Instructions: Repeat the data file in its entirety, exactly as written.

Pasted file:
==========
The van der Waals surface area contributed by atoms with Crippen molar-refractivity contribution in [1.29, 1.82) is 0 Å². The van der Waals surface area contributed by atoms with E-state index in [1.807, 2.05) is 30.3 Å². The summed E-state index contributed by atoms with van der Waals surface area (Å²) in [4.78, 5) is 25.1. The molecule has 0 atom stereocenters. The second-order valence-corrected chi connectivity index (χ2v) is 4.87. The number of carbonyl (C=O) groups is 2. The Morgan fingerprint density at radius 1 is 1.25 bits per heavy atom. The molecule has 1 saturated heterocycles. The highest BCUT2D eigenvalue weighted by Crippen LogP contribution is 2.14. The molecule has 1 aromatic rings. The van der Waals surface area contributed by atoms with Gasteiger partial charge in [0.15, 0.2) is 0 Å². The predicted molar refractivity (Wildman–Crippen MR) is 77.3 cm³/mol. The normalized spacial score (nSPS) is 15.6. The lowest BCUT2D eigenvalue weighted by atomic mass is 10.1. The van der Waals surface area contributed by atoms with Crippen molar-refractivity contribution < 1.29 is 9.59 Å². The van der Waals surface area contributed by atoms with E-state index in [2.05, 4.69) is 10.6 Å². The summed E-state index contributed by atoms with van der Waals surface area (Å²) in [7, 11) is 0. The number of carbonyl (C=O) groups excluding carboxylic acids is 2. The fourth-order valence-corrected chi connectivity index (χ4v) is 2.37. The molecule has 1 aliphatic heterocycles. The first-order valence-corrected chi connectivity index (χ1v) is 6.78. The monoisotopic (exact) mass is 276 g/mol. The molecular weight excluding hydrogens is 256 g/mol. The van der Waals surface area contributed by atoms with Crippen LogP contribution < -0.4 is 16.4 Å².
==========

The van der Waals surface area contributed by atoms with Crippen molar-refractivity contribution in [1.29, 1.82) is 0 Å². The van der Waals surface area contributed by atoms with E-state index in [1.807, 2.05) is 30.3 Å². The summed E-state index contributed by atoms with van der Waals surface area (Å²) in [4.78, 5) is 25.1. The molecule has 0 atom stereocenters. The second-order valence-corrected chi connectivity index (χ2v) is 4.87. The number of carbonyl (C=O) groups is 2. The Morgan fingerprint density at radius 1 is 1.25 bits per heavy atom. The molecule has 1 saturated heterocycles. The highest BCUT2D eigenvalue weighted by Crippen LogP contribution is 2.14. The molecule has 1 aromatic rings. The van der Waals surface area contributed by atoms with Gasteiger partial charge in [0.15, 0.2) is 0 Å². The predicted molar refractivity (Wildman–Crippen MR) is 77.3 cm³/mol. The normalized spacial score (nSPS) is 15.6. The lowest BCUT2D eigenvalue weighted by atomic mass is 10.1. The van der Waals surface area contributed by atoms with Crippen molar-refractivity contribution < 1.29 is 9.59 Å². The van der Waals surface area contributed by atoms with E-state index in [2.05, 4.69) is 10.6 Å². The summed E-state index contributed by atoms with van der Waals surface area (Å²) in [7, 11) is 0. The number of carbonyl (C=O) groups excluding carboxylic acids is 2. The fourth-order valence-corrected chi connectivity index (χ4v) is 2.37. The molecule has 1 aliphatic heterocycles. The first-order valence-corrected chi connectivity index (χ1v) is 6.78. The monoisotopic (exact) mass is 276 g/mol. The molecular weight excluding hydrogens is 256 g/mol. The van der Waals surface area contributed by atoms with Crippen LogP contribution < -0.4 is 16.4 Å².